The councilman, also a candidate for state House of Representatives, has said Earley's decision to ask him to resign could have an impact on the jury pool.

MLive-The Flint Journal could not immediately reach special prosecutor Michael J. Gildner for comment on the case today.
Post Mon May 19, 2014 4:28 pm 
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untanglingwebs
El Supremo

Flint Council president calls police to remove Councilman Eric Mays for second time this month
Print Ron Fonger | rfonger1@mlive.com By Ron Fonger | rfonger1@mlive.com
on May 19, 2014 at 8:04 PM, updated May 19, 2014 at 9:52 PM

Two Flint police officers ask Councilman Eric Mays to leave his seat at today's City Council meeting after officers were called to remove him.
Ron Fonger | MLive.com

FLINT, MI -- Police were called today, May 19, to remove city Councilman Eric Mays from a meeting for the second time this month.

With council meeting to discuss a proposal to sell a section of water transmission line to Genesee County for $3.9 million, Mays clashed with council President Scott Kincaid, who called police to remove Mays after ruling him out of order.

Two uniformed officers approached the 1st Ward councilman but pulled back from removing Mays after a 20 minute recess was approved by the council.

Kincaid's call for police came after he and Mays argued over how the meeting was being run, including what order Kincaid was recognizing his colleagues to speak.

"I'm not going to let you lie to these people Scott," Mays said to Kincaid. "You don't rule this council."

"I'm running the meeting, not you," Kincaid told Mays before calling for police.

The clash is the second this month in which officers responded to Kincaid's request to remove Mays from a council meeting.

On May 1, Mays walked away from his seat at the council table in that meeting as police approached.

After a 20-minute recess, Mays said he was "embarrassed by what happened here today."

He criticized Kincaid for allowing emergency manager Darnell Earley to leave the meeting shortly after it started -- even as Mays attempted to question him.

This month doesn't mark the first time police have been called to remove Mays from a council meeting.

Before he was elected, Mays was escorted by police out of a 2012 public hearing at City Hall after speaking out against proposed tax abatements for downtown Flint buildings.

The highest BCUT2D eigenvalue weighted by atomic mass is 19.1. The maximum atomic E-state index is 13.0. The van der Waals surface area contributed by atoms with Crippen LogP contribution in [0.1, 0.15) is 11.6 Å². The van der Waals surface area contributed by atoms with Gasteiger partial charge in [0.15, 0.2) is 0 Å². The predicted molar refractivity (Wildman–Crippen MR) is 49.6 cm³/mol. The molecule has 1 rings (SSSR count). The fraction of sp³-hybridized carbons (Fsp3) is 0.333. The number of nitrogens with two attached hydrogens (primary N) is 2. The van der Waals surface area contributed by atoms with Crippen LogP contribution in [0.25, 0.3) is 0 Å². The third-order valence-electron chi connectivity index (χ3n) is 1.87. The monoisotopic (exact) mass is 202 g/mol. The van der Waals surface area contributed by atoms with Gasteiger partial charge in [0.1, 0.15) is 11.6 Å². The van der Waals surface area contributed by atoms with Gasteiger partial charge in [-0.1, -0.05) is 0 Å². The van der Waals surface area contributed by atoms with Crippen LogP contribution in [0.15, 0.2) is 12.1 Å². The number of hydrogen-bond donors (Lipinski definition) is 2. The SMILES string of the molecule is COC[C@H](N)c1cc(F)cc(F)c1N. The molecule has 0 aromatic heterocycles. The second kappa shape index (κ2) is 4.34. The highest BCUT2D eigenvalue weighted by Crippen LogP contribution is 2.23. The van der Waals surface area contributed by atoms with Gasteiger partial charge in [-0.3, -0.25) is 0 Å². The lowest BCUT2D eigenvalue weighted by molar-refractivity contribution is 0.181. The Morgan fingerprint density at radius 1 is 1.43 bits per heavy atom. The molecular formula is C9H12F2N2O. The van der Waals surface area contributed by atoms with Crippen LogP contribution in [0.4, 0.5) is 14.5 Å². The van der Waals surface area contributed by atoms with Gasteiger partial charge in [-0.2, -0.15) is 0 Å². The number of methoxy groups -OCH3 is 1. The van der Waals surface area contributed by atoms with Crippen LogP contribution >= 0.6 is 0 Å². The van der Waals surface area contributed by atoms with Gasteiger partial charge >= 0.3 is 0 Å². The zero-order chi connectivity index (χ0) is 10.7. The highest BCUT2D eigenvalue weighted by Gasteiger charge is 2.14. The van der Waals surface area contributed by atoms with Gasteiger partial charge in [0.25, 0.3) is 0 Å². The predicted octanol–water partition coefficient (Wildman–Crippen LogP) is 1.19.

In that case, an assistant city attorney asked Mays to take his seat after he continued talking beyond a 3-minute per-person time limit.

Mays refused, and he was convicted of a misdemeanor charge of disrupting a public meeting in 2013 as a result and was sentenced to pay $425 in fines and court costs.
Post Tue May 20, 2014 6:20 am 
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untanglingwebs
El Supremo

Quote
"Kincaid's call for police came after he and Mays argued over how the meeting was being run, including what order Kincaid was recognizing his colleagues to speak.

"I'm not going to let you lie to these people Scott," Mays said to Kincaid. "You don't rule this council."

"I'm running the meeting, not you," Kincaid told Mays before calling for police."

_______________________________________________________________________

Once again Mays tries to wrest control of a meeting. Kudos to Kincaid for insisting on running an orderly meeting and not allowing Mays to display his ignorance. At the meeting on Governance held at Mott College 10 days ago, Mays tried to intercede and was shut out.

And just like council meetings, Mays has his cronies writing on m-live about how Mays is being mistreated and how Kincaid has a vendetta. Obviously only the First Ward wants to hear Mays rant. At a recent council meeting,the rest of the council got up and left Mays to listen to himself.

It is sad that he doesn't recognize how he keeps repeating his words during his tirades. These tirades are usually filled with veiled threats against whomever he believe is challenging him. Kincaid was maintaining order so where did the lying comment come from. Just another Mays failed tactic.
Post Tue May 20, 2014 6:34 am